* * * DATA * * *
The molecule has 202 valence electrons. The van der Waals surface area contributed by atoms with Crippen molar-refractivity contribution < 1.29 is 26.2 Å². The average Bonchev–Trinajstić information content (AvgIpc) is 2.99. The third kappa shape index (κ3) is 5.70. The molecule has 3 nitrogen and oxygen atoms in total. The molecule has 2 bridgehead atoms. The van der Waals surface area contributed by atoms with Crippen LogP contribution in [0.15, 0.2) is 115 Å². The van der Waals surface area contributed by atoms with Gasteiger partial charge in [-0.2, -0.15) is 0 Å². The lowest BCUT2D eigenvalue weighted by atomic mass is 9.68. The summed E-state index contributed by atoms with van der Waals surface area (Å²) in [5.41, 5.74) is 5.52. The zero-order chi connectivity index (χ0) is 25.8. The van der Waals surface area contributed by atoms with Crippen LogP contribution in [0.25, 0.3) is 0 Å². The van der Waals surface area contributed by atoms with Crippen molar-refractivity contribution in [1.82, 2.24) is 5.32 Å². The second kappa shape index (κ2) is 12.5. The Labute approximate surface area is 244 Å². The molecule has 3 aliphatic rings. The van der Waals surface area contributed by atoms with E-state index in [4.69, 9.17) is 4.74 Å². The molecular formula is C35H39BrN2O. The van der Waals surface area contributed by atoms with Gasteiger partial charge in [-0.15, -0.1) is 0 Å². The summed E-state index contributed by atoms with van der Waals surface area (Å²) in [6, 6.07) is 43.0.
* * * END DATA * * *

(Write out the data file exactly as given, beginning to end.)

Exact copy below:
The molecule has 202 valence electrons. The van der Waals surface area contributed by atoms with Crippen molar-refractivity contribution < 1.29 is 26.2 Å². The average Bonchev–Trinajstić information content (AvgIpc) is 2.99. The third kappa shape index (κ3) is 5.70. The molecule has 3 nitrogen and oxygen atoms in total. The molecule has 2 bridgehead atoms. The van der Waals surface area contributed by atoms with Crippen LogP contribution in [0.15, 0.2) is 115 Å². The van der Waals surface area contributed by atoms with Gasteiger partial charge in [-0.2, -0.15) is 0 Å². The lowest BCUT2D eigenvalue weighted by atomic mass is 9.68. The summed E-state index contributed by atoms with van der Waals surface area (Å²) in [5.41, 5.74) is 5.52. The zero-order chi connectivity index (χ0) is 25.8. The van der Waals surface area contributed by atoms with Crippen LogP contribution in [0.25, 0.3) is 0 Å². The van der Waals surface area contributed by atoms with Crippen molar-refractivity contribution in [1.82, 2.24) is 5.32 Å². The second kappa shape index (κ2) is 12.5. The Labute approximate surface area is 244 Å². The molecule has 3 aliphatic rings. The van der Waals surface area contributed by atoms with E-state index in [4.69, 9.17) is 4.74 Å². The molecular formula is C35H39BrN2O. The van der Waals surface area contributed by atoms with Gasteiger partial charge in [-0.15, -0.1) is 0 Å². The summed E-state index contributed by atoms with van der Waals surface area (Å²) in [6, 6.07) is 43.0.